ThermalTake BlueOrb FX cooler review

ThermalTake has a new innovative CPU cooler, the BlueOrb FX. Just like the iFlash+ 120mm which I reviewed earlier this week, the Blue Orb FX features one of the new LED fans from ThermalTake which displays information onto the fan blades. The BlueOrb FX is even a bit more advanced, it doesn't only show the real-time temperature and a rotating ThermalTake logo, it also shows the noise level. ThermalTake calls the real-time temperature the "T-Visuals" and the rotative logo and noise level is branded as "FlashCool".

The ThermalTake Blue Orb FX features a radian crotched fin design and is compatible with both Intel's LGA775 processors and AMD's Socket AM2. In this review I'm going to test it on the Intel Core 2 Duo E6400 processor.

As with most ThermalTake products, the Blue Orb FX ships in a nicely designed package.

Specifications and Compatibility
Before we start with the review lets take a look at the features and specifications and the supported processors:

  • Fascinating flash light with rotative "ThermalTake" words makes extraordinary visual effects
  • Real-time temperature display, shows the degree of cooling
  • ThermalTake patent pending Radian crotched fin design provides superior air flow to achieve the optimal cooling
  • Specifications:
  • Dimension: 140mm x 84mm
  • Heatsink: Aluminum core and 140 aluminum fins
  • Fan dimension: 112mm x 36.5mm
  • Rated voltage: 12V
  • Started voltage: 6V
  • Rated current: 0.45A
  • Power input: 5.40W
  • Fan speed: 1800RPM (+/- 10%)
  • Maximum air flow: 70CFM
  • Maximum air pressure: 1.8mmH2O
  • Noise: 18dBA
  • Fan life time: 50,000 hours
  • Connector: 3-pin
  • Weight: 566g
  • Processor compatibility list
  • Intel Core 2 Extreme (socket LGA775)
  • Intel Core 2 Quad (socket LGA775)
  • Intel Core 2 Duo (socket LGA775)
  • Intel Pentium D (socket LGA775)
  • Intel Pentium 4 (socket LGA775)
  • Intel Pentium (socket LGA775)
  • Intel Celeron D (socket LGA775)
  • Intel Celeron (socket LGA775)
  • AMD Athlon 64 FX (socket AM2)
  • AMD Athlon 64 X2 (socket AM2)
  • AMD Athlon 64 (socket AM2)
  • AMD Sempron (socket AM2)
  • The ThermalTake Blue Orb FX is completely made out of aluminum. This makes it stand out from the crowd as most popular enthusiasts' heatsinks feature a fair chunk of copper in their design and raises some questions about how well the cooling performance of the BlueOrb FX will be.

    The HSF looks pretty nice with the aluminum fins painted in blue and the 112mm fan in the middle.

    Here's a picture from ThermalTake which shows you how the radiant design of the Blue Orb FX dissipates the heat.

    Size comparison

    Here's the BlueOrb FX next to the stock HSF which ships with the E6400 processor:

    The Blue Orb FX is obviously lots bigger and heavier.

    The bottom of this HSF is made out of aluminum, it appears to be quite flat but I did spot some small machine scratches on it. It may be possible to improve the cooling performance of this heatsink a bit by giving the base a proper lapping, the surface wasn't really reflective.

    Before we move on to the installation and testing of this HSF, here's a video showing you the capabilities of the LED fan:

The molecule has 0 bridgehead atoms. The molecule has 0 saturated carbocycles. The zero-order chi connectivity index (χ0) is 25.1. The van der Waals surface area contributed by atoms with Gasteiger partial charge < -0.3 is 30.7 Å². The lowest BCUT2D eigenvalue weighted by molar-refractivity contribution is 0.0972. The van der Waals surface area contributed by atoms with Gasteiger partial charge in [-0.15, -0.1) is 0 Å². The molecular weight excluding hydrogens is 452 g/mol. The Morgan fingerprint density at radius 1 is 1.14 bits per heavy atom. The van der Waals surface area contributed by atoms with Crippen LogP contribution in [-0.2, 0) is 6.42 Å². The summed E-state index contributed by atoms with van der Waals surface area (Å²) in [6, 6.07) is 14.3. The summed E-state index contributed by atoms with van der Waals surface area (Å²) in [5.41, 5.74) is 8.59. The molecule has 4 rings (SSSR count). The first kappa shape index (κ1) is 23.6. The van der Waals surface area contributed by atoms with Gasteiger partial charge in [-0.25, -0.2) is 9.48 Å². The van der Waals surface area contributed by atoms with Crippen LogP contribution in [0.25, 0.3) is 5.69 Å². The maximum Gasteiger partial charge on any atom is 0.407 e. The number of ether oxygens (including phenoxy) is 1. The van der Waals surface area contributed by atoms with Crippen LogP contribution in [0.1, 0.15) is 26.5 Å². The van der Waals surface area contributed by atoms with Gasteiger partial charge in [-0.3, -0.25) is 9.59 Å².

The temperature display is real-time but unfortunately, the noise level display only shows the expected noise level of the fan. It would be a lot cooler if the heatsink included a decibel meter so it could provide you with real noise level reading.

    Another thing I would like to see in future revisions is a way to connect this fan to a USB port and let the user decide what the fan should display. Right now the temperature info is indeed quite useful but the noise level info isn't really that useful and the spinning ThermalTake logo makes your motherboard one big/small advertising billboard for ThermalTake.

    It would be better if the user could display his own name, a short sentence, a slogan, the name of his company, ...

    By the way, the temperature display is only in Celsius, and I'm not sure if ThermalTake is working on a Fahrenheit version for U.S. consumers.

    Added: March 14th 2007
    Product reviewed: ThermalTake BlueOrb FX cooler
    Reviewer: Thomas De Maesschalck
    Score: 6.5/10
    Page: 1/2

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    About the Author

    Thomas De Maesschalck

    Thomas has been messing with computer since early childhood and firmly believes the Internet is the best thing since sliced bread. Enjoys playing with new tech, is fascinated by science, and passionate about financial markets. When not behind a computer, he can be found with running shoes on or lifting heavy weights in the weight room.

    Loading Comments

    Comment #1 posted by Anonymous on 2007-11-10 23:21:44
    hey, this now comes with a copper baseplate, reduced my idle temp by over 10c

    Comment #2 posted by Thomas on 2007-03-15 23:40:41

    The BlueOrb FX looks a lot like the Golden Orb II or Blue Orb II but it's not entirely the same. The BlueOrb FX's base is aluminum, the Golden Orb II has a copper base.

    Comment #3 posted by Arawn on 2007-03-15 23:22:55
    That's the heatsink from the Golden Orb II. They anodized it blue, and added the bling bling. The problem is that the Golden Orb II wasn't a performance cooler, and the advertised 17dB weren't true, there was a really audible hum coming form it. Add the couple rods to hold the LEDs, and the hum increases, due to air drag.

    Guess they had a lot of Golden Orb II aluminum available.